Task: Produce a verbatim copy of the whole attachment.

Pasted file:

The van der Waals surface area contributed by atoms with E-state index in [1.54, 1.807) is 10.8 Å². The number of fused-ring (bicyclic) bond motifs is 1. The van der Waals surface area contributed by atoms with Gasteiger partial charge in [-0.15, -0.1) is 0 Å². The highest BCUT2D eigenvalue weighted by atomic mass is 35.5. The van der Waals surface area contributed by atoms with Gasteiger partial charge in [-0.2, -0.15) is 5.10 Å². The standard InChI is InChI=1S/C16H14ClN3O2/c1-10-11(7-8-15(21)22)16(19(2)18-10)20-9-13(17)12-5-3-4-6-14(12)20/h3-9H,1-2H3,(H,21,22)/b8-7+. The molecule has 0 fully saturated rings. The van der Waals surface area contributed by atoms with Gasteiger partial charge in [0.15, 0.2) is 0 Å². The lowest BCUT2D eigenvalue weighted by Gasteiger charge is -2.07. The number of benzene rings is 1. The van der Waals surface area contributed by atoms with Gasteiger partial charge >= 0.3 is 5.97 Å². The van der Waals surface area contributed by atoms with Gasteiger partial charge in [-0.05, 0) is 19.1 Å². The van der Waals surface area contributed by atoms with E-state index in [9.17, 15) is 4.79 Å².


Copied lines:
The van der Waals surface area contributed by atoms with E-state index in [1.54, 1.807) is 10.8 Å². The number of fused-ring (bicyclic) bond motifs is 1. The van der Waals surface area contributed by atoms with Gasteiger partial charge in [-0.15, -0.1) is 0 Å². The highest BCUT2D eigenvalue weighted by atomic mass is 35.5. The van der Waals surface area contributed by atoms with Gasteiger partial charge in [-0.2, -0.15) is 5.10 Å². The standard InChI is InChI=1S/C16H14ClN3O2/c1-10-11(7-8-15(21)22)16(19(2)18-10)20-9-13(17)12-5-3-4-6-14(12)20/h3-9H,1-2H3,(H,21,22)/b8-7+. The molecule has 0 fully saturated rings. The van der Waals surface area contributed by atoms with Gasteiger partial charge in [0.15, 0.2) is 0 Å². The lowest BCUT2D eigenvalue weighted by Gasteiger charge is -2.07. The number of benzene rings is 1. The van der Waals surface area contributed by atoms with Gasteiger partial charge >= 0.3 is 5.97 Å². The van der Waals surface area contributed by atoms with Gasteiger partial charge in [-0.05, 0) is 19.1 Å². The van der Waals surface area contributed by atoms with E-state index in [9.17, 15) is 4.79 Å².